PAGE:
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Regarding the NSA Surveillance Program

December 22nd, 2005

Lots and lots of press about the NSA surveillance program disclosed by the New York Times last week. I’ve been trying to keep as updated as possible, reading NYTimes and Washington Post stuff. I supplement that with legal analysis from various legal and technology blogs. I admit to having missed the President’s national speech, but I doubt it helps explain anything I didn’t glean from the papers. It’s a lot of information, and quite a bit to process.

As much as I’d like to jump all over the President and join the calls for impeachment, I refuse to be another political hack. There are some lingering questions worth asking before rushing to judgment. Perhaps the most important question centers on the purpose behind the program. Based on what I’ve read I can envision two possible purposes: one, to collect information to prosecute those engaged in terrorist activities; two, to collect information to disrupt those engaged in terrorist activities. The distinction is critical.

For the purposes of the record, let’s take a look at the 4th Amendment.

The right of the people to be secure in their persons, houses, papers, and effects, against unreasonable searches and seizures, shall not be violated, and no Warrants shall issue, but upon probable cause, supported by Oath or affirmation, and particularly describing the place to be searched, and the persons or things to be seized.

The 4th arguably makes the NSA surveillance program unconstitutional. But as with most constitutional provisions, there is more here than initially meets the eyes.

I have not taken Criminal Procedure where the 4th is discussed in detail, but I do know that when warrants are required, and not, is complicated. I can envision a reading of the 4th that says failure to secure a warrant prevents procured evidence to be submitted for purpose of prosecution. But are things different if the evidence is used to facilitate having a an officer at the Golden Gate Bridge minutes before a terrorist is going to plant a bomb?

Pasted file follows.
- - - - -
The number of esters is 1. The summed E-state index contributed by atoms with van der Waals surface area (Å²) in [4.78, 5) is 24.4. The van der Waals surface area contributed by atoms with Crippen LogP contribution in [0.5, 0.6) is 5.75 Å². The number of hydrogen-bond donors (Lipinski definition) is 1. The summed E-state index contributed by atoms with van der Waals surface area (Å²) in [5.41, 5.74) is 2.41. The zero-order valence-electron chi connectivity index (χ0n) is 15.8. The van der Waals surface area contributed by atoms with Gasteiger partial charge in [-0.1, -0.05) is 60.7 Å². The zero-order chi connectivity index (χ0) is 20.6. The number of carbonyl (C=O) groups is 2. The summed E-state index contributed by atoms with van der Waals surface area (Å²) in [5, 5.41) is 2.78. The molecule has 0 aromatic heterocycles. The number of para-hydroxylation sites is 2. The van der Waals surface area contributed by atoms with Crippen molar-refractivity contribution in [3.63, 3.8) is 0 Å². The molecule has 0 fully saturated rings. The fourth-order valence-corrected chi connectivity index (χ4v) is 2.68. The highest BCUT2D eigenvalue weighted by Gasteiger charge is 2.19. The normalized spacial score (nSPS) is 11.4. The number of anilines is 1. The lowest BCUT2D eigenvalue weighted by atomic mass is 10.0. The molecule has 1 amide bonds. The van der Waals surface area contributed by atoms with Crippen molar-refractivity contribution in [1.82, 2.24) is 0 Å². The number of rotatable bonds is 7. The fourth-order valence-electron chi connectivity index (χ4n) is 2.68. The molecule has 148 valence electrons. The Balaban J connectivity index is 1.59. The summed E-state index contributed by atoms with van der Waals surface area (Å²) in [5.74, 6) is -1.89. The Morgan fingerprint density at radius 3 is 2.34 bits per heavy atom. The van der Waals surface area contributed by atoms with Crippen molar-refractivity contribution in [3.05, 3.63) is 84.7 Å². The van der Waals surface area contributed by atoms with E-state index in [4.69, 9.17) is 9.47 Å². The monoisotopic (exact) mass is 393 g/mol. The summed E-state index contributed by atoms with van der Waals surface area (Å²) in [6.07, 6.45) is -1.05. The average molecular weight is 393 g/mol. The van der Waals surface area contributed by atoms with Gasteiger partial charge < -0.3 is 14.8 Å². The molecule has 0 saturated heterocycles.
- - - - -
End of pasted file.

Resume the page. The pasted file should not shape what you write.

If we assume that such a purpose is constitutional then I would image certain limitations and tradeoffs. For example, the evidence in question (and all evidence gathered because of that evidence) could not be introduced for purpose of prosecution. So the government could choose to go through the procedural hurdles necessary to secure a prosecution, or it could skip the courts and lose the chance at prosecution (but maybe stop an attack).

There are obvious problems with this approach. For example, the FISA court established for the purposes of authorizing warrants related to international terrorism exists to ensure the government has probable cause before spying on U.S. citizens. I wasn’t alive at the time, but the papers say in the 1970s the government spied on the anti-war movement and did so without reason to believe they were engaging in illegal activities or warrants.

The bad in that kind of activity is not immediately obvious. No one is being harmed or thrown in jail. No, the bad is insidious and hard to detect… it is the subtle interference of the government into the lives of citizens. It’s something we should avoid, and in many cases the Constitution demands. But then you thrown in the issues present by the war on terror. How do you effectively fight an enemy with no physical form and an uncompromising agenda?